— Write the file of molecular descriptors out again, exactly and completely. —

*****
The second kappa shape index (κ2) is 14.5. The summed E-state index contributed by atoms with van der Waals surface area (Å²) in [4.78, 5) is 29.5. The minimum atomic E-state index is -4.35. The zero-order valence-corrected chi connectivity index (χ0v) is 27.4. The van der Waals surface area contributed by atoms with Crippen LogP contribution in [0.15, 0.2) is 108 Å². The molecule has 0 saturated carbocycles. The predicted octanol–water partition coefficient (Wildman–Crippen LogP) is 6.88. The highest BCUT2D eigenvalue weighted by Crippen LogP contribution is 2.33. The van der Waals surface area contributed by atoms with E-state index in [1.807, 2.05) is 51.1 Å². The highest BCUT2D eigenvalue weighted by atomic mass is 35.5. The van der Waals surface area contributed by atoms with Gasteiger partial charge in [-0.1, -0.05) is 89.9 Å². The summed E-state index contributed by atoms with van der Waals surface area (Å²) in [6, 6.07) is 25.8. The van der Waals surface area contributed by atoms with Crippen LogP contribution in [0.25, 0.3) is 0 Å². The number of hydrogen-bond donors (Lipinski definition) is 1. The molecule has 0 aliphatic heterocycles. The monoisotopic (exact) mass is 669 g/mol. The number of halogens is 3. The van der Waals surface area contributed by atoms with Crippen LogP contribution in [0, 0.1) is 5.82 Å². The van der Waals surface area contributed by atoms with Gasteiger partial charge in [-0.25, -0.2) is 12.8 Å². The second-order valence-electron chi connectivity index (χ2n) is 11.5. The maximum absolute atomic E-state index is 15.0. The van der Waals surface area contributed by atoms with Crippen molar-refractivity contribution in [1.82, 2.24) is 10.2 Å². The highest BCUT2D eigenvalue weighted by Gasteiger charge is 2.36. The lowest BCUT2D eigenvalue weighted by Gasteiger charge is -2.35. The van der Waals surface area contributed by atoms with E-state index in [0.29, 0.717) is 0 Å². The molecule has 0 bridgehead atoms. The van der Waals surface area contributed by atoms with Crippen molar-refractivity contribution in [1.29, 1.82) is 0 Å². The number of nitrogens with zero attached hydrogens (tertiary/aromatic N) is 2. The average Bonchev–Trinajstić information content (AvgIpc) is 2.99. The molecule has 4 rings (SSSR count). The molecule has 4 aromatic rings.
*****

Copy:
The second kappa shape index (κ2) is 14.5. The summed E-state index contributed by atoms with van der Waals surface area (Å²) in [4.78, 5) is 29.5. The minimum atomic E-state index is -4.35. The zero-order valence-corrected chi connectivity index (χ0v) is 27.4. The van der Waals surface area contributed by atoms with Crippen LogP contribution in [0.15, 0.2) is 108 Å². The molecule has 0 saturated carbocycles. The predicted octanol–water partition coefficient (Wildman–Crippen LogP) is 6.88. The highest BCUT2D eigenvalue weighted by Crippen LogP contribution is 2.33. The van der Waals surface area contributed by atoms with E-state index in [1.807, 2.05) is 51.1 Å². The highest BCUT2D eigenvalue weighted by atomic mass is 35.5. The van der Waals surface area contributed by atoms with Gasteiger partial charge in [-0.1, -0.05) is 89.9 Å². The summed E-state index contributed by atoms with van der Waals surface area (Å²) in [6, 6.07) is 25.8. The van der Waals surface area contributed by atoms with Crippen LogP contribution in [0.25, 0.3) is 0 Å². The number of hydrogen-bond donors (Lipinski definition) is 1. The molecule has 0 aliphatic heterocycles. The monoisotopic (exact) mass is 669 g/mol. The number of halogens is 3. The van der Waals surface area contributed by atoms with Crippen LogP contribution in [0, 0.1) is 5.82 Å². The van der Waals surface area contributed by atoms with Gasteiger partial charge in [-0.25, -0.2) is 12.8 Å². The second-order valence-electron chi connectivity index (χ2n) is 11.5. The maximum absolute atomic E-state index is 15.0. The van der Waals surface area contributed by atoms with Crippen molar-refractivity contribution in [1.82, 2.24) is 10.2 Å². The highest BCUT2D eigenvalue weighted by Gasteiger charge is 2.36. The lowest BCUT2D eigenvalue weighted by Gasteiger charge is -2.35. The van der Waals surface area contributed by atoms with E-state index in [0.29, 0.717) is 0 Å². The molecule has 0 bridgehead atoms. The van der Waals surface area contributed by atoms with Crippen molar-refractivity contribution in [1.29, 1.82) is 0 Å². The number of nitrogens with zero attached hydrogens (tertiary/aromatic N) is 2. The average Bonchev–Trinajstić information content (AvgIpc) is 2.99. The molecule has 4 rings (SSSR count). The molecule has 4 aromatic rings.